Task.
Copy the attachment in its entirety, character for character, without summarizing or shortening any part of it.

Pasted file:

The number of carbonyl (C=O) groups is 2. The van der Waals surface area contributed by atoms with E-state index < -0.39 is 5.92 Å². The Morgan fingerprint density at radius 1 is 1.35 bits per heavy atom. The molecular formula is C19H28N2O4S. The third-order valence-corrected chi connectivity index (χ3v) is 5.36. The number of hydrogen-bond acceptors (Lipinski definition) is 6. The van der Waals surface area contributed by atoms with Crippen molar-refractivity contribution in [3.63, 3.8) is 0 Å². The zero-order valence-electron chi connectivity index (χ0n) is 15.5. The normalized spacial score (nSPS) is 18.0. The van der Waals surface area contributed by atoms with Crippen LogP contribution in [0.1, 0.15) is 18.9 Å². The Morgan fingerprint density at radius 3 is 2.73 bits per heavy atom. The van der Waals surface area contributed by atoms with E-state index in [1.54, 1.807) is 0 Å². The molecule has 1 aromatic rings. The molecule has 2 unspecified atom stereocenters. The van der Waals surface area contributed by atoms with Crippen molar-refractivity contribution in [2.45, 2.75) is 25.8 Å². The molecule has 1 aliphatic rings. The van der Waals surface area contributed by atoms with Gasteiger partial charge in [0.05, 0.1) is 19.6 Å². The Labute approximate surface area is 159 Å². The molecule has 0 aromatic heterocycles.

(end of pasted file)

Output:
The number of carbonyl (C=O) groups is 2. The van der Waals surface area contributed by atoms with E-state index < -0.39 is 5.92 Å². The Morgan fingerprint density at radius 1 is 1.35 bits per heavy atom. The molecular formula is C19H28N2O4S. The third-order valence-corrected chi connectivity index (χ3v) is 5.36. The number of hydrogen-bond acceptors (Lipinski definition) is 6. The van der Waals surface area contributed by atoms with Crippen molar-refractivity contribution in [3.63, 3.8) is 0 Å². The zero-order valence-electron chi connectivity index (χ0n) is 15.5. The normalized spacial score (nSPS) is 18.0. The van der Waals surface area contributed by atoms with Crippen LogP contribution in [0.1, 0.15) is 18.9 Å². The Morgan fingerprint density at radius 3 is 2.73 bits per heavy atom. The van der Waals surface area contributed by atoms with E-state index in [1.54, 1.807) is 0 Å². The molecule has 1 aromatic rings. The molecule has 2 unspecified atom stereocenters. The van der Waals surface area contributed by atoms with Crippen molar-refractivity contribution in [2.45, 2.75) is 25.8 Å². The molecule has 1 aliphatic rings. The van der Waals surface area contributed by atoms with Gasteiger partial charge in [0.05, 0.1) is 19.6 Å². The Labute approximate surface area is 159 Å². The molecule has 0 aromatic heterocycles.